A number of years ago when I was operating BASS Tickets in the San Francisco Bay Area (a regional computerized ticketing company), I wandered into our phone center and was introduced to a new phone operator, Keith Coppage.

Most of our agents were young: a first job or a transition to what they really wanted to do.  Keith was definitely not in that category, and I felt I had met him before.

As time went by I occasionally saw Keith in our main office, which was not unusual.  He was an excellent agent, although the hours he could work were limited.

Then I started receiving notes at various times  (“September 7th is the anniversary of the first championship playoffs in 1959 at the Cow Palace, when the Bombers lost in the finals to the Chicago Westerners”, etc).  Needless to say, it piqued my interest, so I got to know Keith a little better.

Keith’s father took him to see a Bay Bomber game when he was just 9 years old at the Antioch (Ca) Fairgrounds, certainly not the best venue we ever played; outdoors by a grandstand over dirt, but it grabbed Keith and he forced his family to take him to games at the Cow Palace, Coliseum and watched every Sunday night on television when Roller Derby was on.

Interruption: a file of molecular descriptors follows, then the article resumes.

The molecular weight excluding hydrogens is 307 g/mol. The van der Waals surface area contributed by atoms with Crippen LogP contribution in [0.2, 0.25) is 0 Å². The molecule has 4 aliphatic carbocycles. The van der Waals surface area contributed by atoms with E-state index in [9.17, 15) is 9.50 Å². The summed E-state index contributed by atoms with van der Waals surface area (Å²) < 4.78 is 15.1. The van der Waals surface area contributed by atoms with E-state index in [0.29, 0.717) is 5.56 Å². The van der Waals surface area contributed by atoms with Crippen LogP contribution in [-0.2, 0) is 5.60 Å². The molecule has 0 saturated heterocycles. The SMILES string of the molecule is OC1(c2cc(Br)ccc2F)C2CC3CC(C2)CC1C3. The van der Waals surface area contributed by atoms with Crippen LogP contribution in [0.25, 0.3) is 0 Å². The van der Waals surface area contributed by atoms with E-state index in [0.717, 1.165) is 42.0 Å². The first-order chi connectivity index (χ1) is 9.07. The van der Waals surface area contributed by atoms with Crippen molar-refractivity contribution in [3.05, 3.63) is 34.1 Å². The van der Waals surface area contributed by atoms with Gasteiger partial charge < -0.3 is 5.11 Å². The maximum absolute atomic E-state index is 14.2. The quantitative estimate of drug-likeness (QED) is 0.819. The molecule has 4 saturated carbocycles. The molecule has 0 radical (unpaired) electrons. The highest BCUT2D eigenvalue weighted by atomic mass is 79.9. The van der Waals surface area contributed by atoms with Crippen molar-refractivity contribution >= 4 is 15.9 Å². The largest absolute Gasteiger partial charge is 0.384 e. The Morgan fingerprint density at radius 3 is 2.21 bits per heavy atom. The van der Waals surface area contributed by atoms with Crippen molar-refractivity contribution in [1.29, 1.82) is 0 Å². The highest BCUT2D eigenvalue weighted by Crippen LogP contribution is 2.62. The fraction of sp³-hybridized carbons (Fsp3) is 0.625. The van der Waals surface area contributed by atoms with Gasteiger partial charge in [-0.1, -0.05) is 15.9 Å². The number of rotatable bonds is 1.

Now Keith is no trekkie, he went to college and became a teacher at a high school in Concord, CA; not the classiest high school in town, but the one servicing the needs of the newest and poorest residents of the area (I am generalizing again).  I guess he teaches English and is also in charge of drama and his students – past and present – adore him.

But he never let go of the obsession.  He kept up with Roller Derby and has one of the great collections in America.  He is friends with hundreds of other Derbyites.  He attended Joan Weston’s training school so he could learn the game better and be near one of his idols.

And he took the odd hours job at BASS to observe me.